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We have a Windows 2003 development server (IIS and SQL Server) with remote desktop access and some employees have admin rights.

A couple weeks ago, a lot of important files (dlls, exes, msc and other stuff) disappeared from the system32 directory. The server is barely running (lots of errors!!!) and we are currently setting up another one.

I assume that someone did it since I did a virus scan with Trend Micro and everything looks fine.

How can I find who or what did this to our server?

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Assuming it was done internally, instead of going on a witch hunt for something that was probably accidental, wouldn't you be better channeling your efforts into re-thinking your policies so this kind of thing can't happen again? But can you be sure it happened internally? Are you absolutely sure you aren't dealing with a compromised system, because a clean virus scan is pretty inconclusive! – Bryan Feb 9 '11 at 23:42
up vote 5 down vote accepted

The only way to catch this kind of stuff is to have file-level auditing already in place. After the fact, you can't find out. That kind of auditing is horrendously spammy and pretty much requires some kind of third party log aggregation/analysis engine.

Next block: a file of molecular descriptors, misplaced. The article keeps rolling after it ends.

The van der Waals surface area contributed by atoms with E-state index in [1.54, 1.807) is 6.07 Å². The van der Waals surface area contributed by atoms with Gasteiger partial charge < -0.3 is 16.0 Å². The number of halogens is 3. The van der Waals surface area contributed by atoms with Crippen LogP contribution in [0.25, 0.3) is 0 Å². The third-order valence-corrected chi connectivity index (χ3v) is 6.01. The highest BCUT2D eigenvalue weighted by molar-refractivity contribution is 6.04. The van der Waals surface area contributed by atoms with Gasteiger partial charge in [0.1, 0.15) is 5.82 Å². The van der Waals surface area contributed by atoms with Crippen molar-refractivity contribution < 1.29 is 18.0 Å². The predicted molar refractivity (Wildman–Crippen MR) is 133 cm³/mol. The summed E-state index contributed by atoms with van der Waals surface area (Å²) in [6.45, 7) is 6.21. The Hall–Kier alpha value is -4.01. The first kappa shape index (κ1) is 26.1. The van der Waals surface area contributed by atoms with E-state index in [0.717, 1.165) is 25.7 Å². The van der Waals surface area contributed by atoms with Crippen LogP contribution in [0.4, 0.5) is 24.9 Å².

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Man speaks truth. Multiple truths, really. – mfinni Feb 8 '11 at 17:12
Good point, I guess I'll have to forget about finding who did this. – Jason Feb 8 '11 at 18:32

If you can narrow it down based on when the errors first appeared in your event log, you may be able to check login/logout events to see who was logged in around the time that the problem started. This won't help if the delete happened through a network share.

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I already checked the event log for clues, but it has been cleared since the errors started to appear. No luck I guess... – Jason Feb 8 '11 at 18:30

In the meantime, you may be able to use the repair function to repair the installation rather than setting up a new server.

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We tried "sfc /scannow" with no success and I am afraid to reboot the server since I am really not sure it will ever boot again without reinstalling. – Jason Feb 9 '11 at 1:00

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